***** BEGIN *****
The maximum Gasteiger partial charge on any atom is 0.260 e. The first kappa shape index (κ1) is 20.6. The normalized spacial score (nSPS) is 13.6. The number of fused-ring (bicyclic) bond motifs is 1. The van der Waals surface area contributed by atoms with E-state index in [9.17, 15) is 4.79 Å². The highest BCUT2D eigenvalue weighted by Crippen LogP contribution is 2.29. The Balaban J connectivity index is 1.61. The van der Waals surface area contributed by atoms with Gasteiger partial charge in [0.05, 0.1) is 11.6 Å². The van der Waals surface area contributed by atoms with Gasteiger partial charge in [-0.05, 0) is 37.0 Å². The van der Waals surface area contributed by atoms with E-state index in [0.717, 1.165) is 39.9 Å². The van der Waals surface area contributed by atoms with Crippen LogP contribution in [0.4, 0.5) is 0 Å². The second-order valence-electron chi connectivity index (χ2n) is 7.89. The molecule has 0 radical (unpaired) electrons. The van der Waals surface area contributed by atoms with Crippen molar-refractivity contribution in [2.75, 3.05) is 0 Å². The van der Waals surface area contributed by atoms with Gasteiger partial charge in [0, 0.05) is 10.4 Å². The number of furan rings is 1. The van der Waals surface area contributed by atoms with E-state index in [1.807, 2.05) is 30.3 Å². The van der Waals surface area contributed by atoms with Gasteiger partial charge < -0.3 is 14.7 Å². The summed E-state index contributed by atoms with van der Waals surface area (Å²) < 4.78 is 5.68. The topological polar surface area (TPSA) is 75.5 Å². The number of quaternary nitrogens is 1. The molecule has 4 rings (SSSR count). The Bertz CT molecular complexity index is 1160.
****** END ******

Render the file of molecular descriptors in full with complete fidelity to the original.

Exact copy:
The maximum Gasteiger partial charge on any atom is 0.260 e. The first kappa shape index (κ1) is 20.6. The normalized spacial score (nSPS) is 13.6. The number of fused-ring (bicyclic) bond motifs is 1. The van der Waals surface area contributed by atoms with E-state index in [9.17, 15) is 4.79 Å². The highest BCUT2D eigenvalue weighted by Crippen LogP contribution is 2.29. The Balaban J connectivity index is 1.61. The van der Waals surface area contributed by atoms with Gasteiger partial charge in [0.05, 0.1) is 11.6 Å². The van der Waals surface area contributed by atoms with Gasteiger partial charge in [-0.05, 0) is 37.0 Å². The van der Waals surface area contributed by atoms with E-state index in [0.717, 1.165) is 39.9 Å². The van der Waals surface area contributed by atoms with Crippen LogP contribution in [0.4, 0.5) is 0 Å². The second-order valence-electron chi connectivity index (χ2n) is 7.89. The molecule has 0 radical (unpaired) electrons. The van der Waals surface area contributed by atoms with Crippen molar-refractivity contribution in [2.75, 3.05) is 0 Å². The van der Waals surface area contributed by atoms with Gasteiger partial charge in [0, 0.05) is 10.4 Å². The number of furan rings is 1. The van der Waals surface area contributed by atoms with E-state index in [1.807, 2.05) is 30.3 Å². The van der Waals surface area contributed by atoms with Gasteiger partial charge < -0.3 is 14.7 Å². The summed E-state index contributed by atoms with van der Waals surface area (Å²) < 4.78 is 5.68. The topological polar surface area (TPSA) is 75.5 Å². The number of quaternary nitrogens is 1. The molecule has 4 rings (SSSR count). The Bertz CT molecular complexity index is 1160.